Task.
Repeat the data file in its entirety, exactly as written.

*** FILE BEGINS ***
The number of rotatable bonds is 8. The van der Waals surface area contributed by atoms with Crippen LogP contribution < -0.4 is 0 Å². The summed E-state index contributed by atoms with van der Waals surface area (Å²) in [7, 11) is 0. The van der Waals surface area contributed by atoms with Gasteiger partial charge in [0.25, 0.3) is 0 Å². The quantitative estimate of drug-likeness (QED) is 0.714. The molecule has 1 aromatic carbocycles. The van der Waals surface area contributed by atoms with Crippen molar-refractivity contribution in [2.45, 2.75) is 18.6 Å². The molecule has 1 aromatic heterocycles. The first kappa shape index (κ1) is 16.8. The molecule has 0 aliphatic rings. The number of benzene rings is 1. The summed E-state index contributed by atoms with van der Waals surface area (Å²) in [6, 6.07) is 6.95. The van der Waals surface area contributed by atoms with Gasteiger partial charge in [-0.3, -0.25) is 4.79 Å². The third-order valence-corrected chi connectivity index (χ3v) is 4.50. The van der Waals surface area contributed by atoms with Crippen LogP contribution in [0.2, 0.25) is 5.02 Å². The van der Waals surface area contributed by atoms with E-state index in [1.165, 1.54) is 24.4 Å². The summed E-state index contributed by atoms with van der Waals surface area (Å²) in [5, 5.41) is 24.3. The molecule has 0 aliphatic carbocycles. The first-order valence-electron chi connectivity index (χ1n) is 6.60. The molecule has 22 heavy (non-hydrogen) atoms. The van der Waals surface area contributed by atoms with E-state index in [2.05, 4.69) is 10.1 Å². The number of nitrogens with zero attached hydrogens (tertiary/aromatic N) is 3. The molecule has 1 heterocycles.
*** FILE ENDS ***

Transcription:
The number of rotatable bonds is 8. The van der Waals surface area contributed by atoms with Crippen LogP contribution < -0.4 is 0 Å². The summed E-state index contributed by atoms with van der Waals surface area (Å²) in [7, 11) is 0. The van der Waals surface area contributed by atoms with Gasteiger partial charge in [0.25, 0.3) is 0 Å². The quantitative estimate of drug-likeness (QED) is 0.714. The molecule has 1 aromatic carbocycles. The van der Waals surface area contributed by atoms with Crippen molar-refractivity contribution in [2.45, 2.75) is 18.6 Å². The molecule has 1 aromatic heterocycles. The first kappa shape index (κ1) is 16.8. The molecule has 0 aliphatic rings. The number of benzene rings is 1. The summed E-state index contributed by atoms with van der Waals surface area (Å²) in [6, 6.07) is 6.95. The van der Waals surface area contributed by atoms with Gasteiger partial charge in [-0.3, -0.25) is 4.79 Å². The third-order valence-corrected chi connectivity index (χ3v) is 4.50. The van der Waals surface area contributed by atoms with Crippen LogP contribution in [0.2, 0.25) is 5.02 Å². The van der Waals surface area contributed by atoms with E-state index in [1.165, 1.54) is 24.4 Å². The summed E-state index contributed by atoms with van der Waals surface area (Å²) in [5, 5.41) is 24.3. The molecule has 0 aliphatic carbocycles. The first-order valence-electron chi connectivity index (χ1n) is 6.60. The molecule has 22 heavy (non-hydrogen) atoms. The van der Waals surface area contributed by atoms with E-state index in [2.05, 4.69) is 10.1 Å². The number of nitrogens with zero attached hydrogens (tertiary/aromatic N) is 3. The molecule has 1 heterocycles.